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How to Teach Teens Dating Etiquette

by Kathryn Hatter, studioD

When your teen becomes ready to step out into the world of dating, some situations may become problems unless she has learned dating etiquette. Because etiquette serves to help people get along in a variety of situations, it is important in the world of dating, especially for teens, who have little experience in this new realm.

Focus heavily on the concept of respect while teaching your teen the proper way to interact, counsels June Hines Moore, author of “Manners Made Easy for Teens.” Showing interest in conversation, paying attention to a date and relating in a friendly and relaxed manner will help teens connect positively.

Discuss manners and teach your teen that he should always use them -- punctuality, saying “please,” “thank you” and “excuse me,” honesty and keeping commitments and promises are critical pieces in a positive dating relationship, for both boys and girls.

Encourage your teen to embark on a dating relationship slowly and safely to avoid emotional turmoil and possible entanglements, suggests the Better Homes and Gardens website in an article, "Six Rules for Teen Dating." Consider instituting a dating guideline that prevents your teen from dating one-on-one until she turns 16, says psychologist Anita Gurian, who works with the New York University Child Study Center. With this premise in place, talk to your teen about staying within these boundaries as she explores her interest in dating so that anyone she becomes acquainted with realizes the parental limits that are in place.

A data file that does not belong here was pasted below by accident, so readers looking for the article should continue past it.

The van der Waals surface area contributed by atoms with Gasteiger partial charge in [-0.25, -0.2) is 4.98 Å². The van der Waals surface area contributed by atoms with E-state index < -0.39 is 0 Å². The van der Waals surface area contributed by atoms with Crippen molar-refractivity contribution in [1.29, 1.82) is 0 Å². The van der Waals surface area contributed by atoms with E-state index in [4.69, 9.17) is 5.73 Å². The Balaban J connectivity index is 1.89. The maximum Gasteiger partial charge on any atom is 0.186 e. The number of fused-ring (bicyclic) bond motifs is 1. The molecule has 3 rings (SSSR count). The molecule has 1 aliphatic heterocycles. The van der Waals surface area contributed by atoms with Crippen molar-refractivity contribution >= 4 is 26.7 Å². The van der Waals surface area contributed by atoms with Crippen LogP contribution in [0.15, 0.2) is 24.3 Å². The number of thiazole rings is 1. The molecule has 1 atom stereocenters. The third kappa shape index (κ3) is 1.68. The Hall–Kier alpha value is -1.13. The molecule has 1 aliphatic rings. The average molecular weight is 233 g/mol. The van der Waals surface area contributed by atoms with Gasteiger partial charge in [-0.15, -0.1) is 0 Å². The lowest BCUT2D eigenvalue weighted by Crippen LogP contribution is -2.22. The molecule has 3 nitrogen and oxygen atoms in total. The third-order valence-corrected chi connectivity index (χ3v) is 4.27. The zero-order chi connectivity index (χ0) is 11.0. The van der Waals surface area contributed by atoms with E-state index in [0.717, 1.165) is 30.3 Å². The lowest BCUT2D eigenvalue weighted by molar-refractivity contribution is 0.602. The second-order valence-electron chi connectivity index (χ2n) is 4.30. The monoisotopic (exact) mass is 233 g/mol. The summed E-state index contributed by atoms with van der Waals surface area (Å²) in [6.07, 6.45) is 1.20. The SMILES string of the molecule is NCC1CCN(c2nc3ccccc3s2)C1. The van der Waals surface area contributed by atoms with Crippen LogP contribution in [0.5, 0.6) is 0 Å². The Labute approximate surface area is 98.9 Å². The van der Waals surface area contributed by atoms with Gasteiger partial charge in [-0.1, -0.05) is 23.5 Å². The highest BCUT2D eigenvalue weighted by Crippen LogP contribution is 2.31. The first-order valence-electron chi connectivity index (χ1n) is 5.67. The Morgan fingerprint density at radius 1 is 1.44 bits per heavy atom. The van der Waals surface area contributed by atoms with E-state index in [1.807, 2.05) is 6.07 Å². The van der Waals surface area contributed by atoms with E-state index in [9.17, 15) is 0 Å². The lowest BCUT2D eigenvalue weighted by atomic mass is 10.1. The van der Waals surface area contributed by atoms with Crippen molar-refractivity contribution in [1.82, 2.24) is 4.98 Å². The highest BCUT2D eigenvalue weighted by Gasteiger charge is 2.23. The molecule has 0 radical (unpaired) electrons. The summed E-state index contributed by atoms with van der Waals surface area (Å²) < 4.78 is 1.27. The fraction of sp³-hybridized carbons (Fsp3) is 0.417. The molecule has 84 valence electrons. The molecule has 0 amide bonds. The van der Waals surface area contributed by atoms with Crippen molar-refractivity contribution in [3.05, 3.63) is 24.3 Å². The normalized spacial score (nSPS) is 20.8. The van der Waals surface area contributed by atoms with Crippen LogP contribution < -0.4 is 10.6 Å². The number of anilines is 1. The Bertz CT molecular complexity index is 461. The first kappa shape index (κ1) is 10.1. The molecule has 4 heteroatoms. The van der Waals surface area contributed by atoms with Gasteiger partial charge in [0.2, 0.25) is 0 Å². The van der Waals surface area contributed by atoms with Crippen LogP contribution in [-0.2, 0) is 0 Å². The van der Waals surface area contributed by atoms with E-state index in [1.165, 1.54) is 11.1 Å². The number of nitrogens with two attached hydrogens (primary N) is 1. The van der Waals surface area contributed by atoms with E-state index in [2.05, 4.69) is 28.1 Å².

Help your teen understand that it’s not rude or improper to end a dating relationship if she wants to end it. Encourage her to communicate openly and directly with the other person in such a situation. Let her know that if she has problems ending a dating relationship, she can always turn to you in any situation so that you can more clearly guide her in the specific situation.

Explore common lines and tactics used to apply pressure and gain influence by people in a dating relationship. A person might exert pressure for sexual activity by expressing deep love or by threatening a break up. Encourage your teen to stand up assertively to resist peer or sexual pressure. This may mean ending contact, which would be appropriate in such a situation.

About the Author

Kathryn Hatter is a veteran home-school educator, as well as an accomplished gardener, quilter, crocheter, cook, decorator and digital graphics creator. As a regular contributor to Natural News, many of Hatter's Internet publications focus on natural health and parenting. Hatter has also had publication on home improvement websites such as Redbeacon.

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